Tuesday, February 19, 2008

NATO's Kosovo Colony

Independence in the Brave New World Order
By Diana Johnstone, CounterPunch.org
Across this last weekend, the Western propaganda machine was working overtime, celebrating the latest NATO miracle: the transformation of Serbian Kosovo into Albanian Kosova. A shameless land grab by the United States, which used the Kosovo problem to install an enormous military base (Camp Bondsteel) on other people's strategically located land, is transformed by the power of the media into an edifying legend of "national liberation".
For the unhappy few who know the complicated truth about Kosovo, the words of Aldous Huxley seem most appropriate: "You shall know the truth, and the truth shall drive you mad."
Concerning Kosovo, truth is like letters written in the sand as the tsunami of propaganda comes thundering in. The truth is available--for instance in George Szamuely's thoroughly informative piece last Friday here on CounterPunch. Fragments of the truth sometimes even show up in the mainstream media, mostly in letters from readers. But hopeless as it is to try to turn back the tide of officially endorsed legend, let me examine just one drop in this unstoppable sea of propaganda: a column by Roger Cohen entitled "Europe's new state", published in the Valentine's Day edition of the International Herald Tribune.
Cohen's op ed piece is fairly typical in the dismissive way it deals with Milosevic, Russia and the Serbs. Cohen writes: "Slobodan Milosevic, the late dictator, set Serbia's murderous nationalist tide in motion on April 24, 1987, when he went to Kosovo to declare that Serbian 'ancestors would be defiled' if ethnic Albanians had their way."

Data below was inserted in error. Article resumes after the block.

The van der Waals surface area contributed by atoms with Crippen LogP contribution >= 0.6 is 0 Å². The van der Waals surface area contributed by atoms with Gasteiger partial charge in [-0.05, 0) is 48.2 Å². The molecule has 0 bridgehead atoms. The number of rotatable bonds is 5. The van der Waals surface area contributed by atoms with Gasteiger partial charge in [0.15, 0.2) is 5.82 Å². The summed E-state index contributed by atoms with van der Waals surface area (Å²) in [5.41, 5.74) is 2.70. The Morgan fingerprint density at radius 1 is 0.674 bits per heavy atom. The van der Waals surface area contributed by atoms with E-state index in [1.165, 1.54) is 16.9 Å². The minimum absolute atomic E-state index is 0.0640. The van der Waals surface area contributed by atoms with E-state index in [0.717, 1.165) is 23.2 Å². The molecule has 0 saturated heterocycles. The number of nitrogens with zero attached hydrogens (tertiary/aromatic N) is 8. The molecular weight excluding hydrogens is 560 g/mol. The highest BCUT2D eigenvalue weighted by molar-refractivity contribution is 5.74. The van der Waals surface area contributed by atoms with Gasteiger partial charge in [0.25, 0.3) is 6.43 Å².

I don't know where Roger Cohen got that quotation, but it is not to be found in the speech Milosevic made that day in Kosovo. And certainly, Milosevic did not go to Kosovo to declare any such thing, but to consult with local Communist League officials in the town of Kosovo Polje about the province's serious economic and social problems. Aside from the province's chronic poverty, unemployment, and mismanagement of development funds contributed from the rest of Yugoslavia, the main social problem was the constant exodus of Serb and Montenegrin inhabitants under pressure from ethnic Albanians. At the time, this problem was reported in leading Western media [....]
Entire article by Diana Johnstone »

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